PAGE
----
So far we have discussed “miracle meat” that came from heaven or was created by spiritual means. Some commentators defined this meat as miraculous because it did not come from a naturally-born animal. But do we consider any meat that does not come from a naturally-born animal to be “miracle meat”? Or does it need to come through an actual miracle? How about test-tube meat, which does come from actual animal cells? In this case the dictum that “no unfit thing descends from heaven” obviously would not apply. Here are some of the issues that will need to be explored:

The Cells The scientist extracted the cells of a real animal and used them to grow the tissues in a Petri dish. If, and that is not a small if, the mere cells are considered substantial enough to be called meat, this may present a problem. In addition to the prohibition of eating a limb from a living animal,8 there is an additional injunction not to eat any meat that was severed from a live animal.9

This is an issue for non-Jews as well as Jews, since Noahide law dictates that non-Jews may not eat even a minute amount of meat that was separated from a living animal.10

For Jews, if the cells are considered real meat, then presumably they would need to be extracted from a kosher animal that was slaughtered according to Jewish law.

Another consideration is that there is a halachik concept, “the product of non-kosher is itself not kosher, and the product of that which is kosher is itself kosher.”11 While at first glance this would seem to imply that the cells need to come from a kosher source, it is not clear whether the above rule would apply to microscopic cells that were extracted from an animal.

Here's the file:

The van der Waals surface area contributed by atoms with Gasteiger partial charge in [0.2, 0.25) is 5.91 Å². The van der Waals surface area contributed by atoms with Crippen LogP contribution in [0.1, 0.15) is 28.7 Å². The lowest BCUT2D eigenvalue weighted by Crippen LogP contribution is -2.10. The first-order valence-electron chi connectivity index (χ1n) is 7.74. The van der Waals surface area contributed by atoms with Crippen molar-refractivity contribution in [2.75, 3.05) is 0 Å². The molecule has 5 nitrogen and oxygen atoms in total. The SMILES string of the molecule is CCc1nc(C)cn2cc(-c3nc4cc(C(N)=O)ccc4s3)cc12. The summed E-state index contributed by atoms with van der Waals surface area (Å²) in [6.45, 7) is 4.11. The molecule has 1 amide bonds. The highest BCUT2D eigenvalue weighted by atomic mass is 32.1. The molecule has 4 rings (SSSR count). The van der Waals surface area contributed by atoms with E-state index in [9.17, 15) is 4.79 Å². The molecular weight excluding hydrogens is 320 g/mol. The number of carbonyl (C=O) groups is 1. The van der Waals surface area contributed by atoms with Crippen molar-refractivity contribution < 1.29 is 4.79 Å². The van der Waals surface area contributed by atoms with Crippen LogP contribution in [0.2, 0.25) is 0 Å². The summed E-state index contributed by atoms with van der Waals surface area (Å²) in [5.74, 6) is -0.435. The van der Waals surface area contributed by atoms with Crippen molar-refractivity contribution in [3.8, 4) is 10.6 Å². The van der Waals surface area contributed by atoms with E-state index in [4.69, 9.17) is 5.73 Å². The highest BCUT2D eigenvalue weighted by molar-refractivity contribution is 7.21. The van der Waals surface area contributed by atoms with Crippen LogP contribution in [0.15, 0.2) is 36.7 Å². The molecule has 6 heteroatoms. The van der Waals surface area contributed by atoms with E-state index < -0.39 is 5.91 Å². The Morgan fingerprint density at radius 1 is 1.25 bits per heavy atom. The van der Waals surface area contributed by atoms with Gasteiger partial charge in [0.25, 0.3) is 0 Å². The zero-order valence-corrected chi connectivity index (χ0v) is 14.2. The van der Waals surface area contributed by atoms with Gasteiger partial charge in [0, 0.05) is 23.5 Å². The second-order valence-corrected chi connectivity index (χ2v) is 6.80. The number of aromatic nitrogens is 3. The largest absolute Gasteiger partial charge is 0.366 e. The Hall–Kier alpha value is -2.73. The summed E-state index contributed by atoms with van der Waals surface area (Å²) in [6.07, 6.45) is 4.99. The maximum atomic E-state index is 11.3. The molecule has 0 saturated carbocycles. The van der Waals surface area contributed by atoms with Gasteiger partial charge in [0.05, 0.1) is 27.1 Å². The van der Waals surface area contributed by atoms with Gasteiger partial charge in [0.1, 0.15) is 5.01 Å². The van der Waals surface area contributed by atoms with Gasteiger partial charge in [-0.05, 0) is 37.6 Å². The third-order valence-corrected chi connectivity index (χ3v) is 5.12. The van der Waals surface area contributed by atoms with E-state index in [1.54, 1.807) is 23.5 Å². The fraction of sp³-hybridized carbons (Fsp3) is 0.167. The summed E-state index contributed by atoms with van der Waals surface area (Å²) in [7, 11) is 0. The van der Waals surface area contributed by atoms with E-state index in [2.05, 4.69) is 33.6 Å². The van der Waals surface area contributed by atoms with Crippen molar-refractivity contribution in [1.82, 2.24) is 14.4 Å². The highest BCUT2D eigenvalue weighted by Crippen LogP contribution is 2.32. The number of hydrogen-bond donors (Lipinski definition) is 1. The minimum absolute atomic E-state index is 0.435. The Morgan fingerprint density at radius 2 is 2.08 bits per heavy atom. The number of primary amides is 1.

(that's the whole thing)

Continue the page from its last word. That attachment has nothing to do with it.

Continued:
Madrid Jewish Community Denies Rabbi’s Anti-Gay Statements

Wednesday, August 7th, 2013

The Jewish community of Madrid denied the authenticity of quotes attributed to its chief rabbi in which he reportedly called gays “deviants” who need “re-educating.”

The interview was “distorted,” Ziva Freidkes, a spokeswoman for the Madrid Jewish community, told JTA on Wednesday, referring to the interview of Rabbi Moshe Bendahan published last week on Religion Digital, a Spanish-language news website.

Freidkes said Bendahan never made the negative references to gays and that the interview was “inaccurate and took things out of context.”

The rabbi was quoted as saying, “Homosexuality is a deviation from nature. It’s an anti-natural tendency and a sin. Contemplating allowing, consenting to what is known as ‘gay marriages,’ would be a monstrosity.”

In a statement published Tuesday on Religion Digital, the community said, “For a very long time now, we have been supporting the gay community’s fight against discrimination.”

Religion Digital, one of the country’s major news portals on religion, released its own statement on Tuesday reaffirming the veracity of the quotes. The journalist who interviewed Bendahan, Antonio Aradillas, was described as having “undeniable prestige and decades of experience in covering religious affairs.”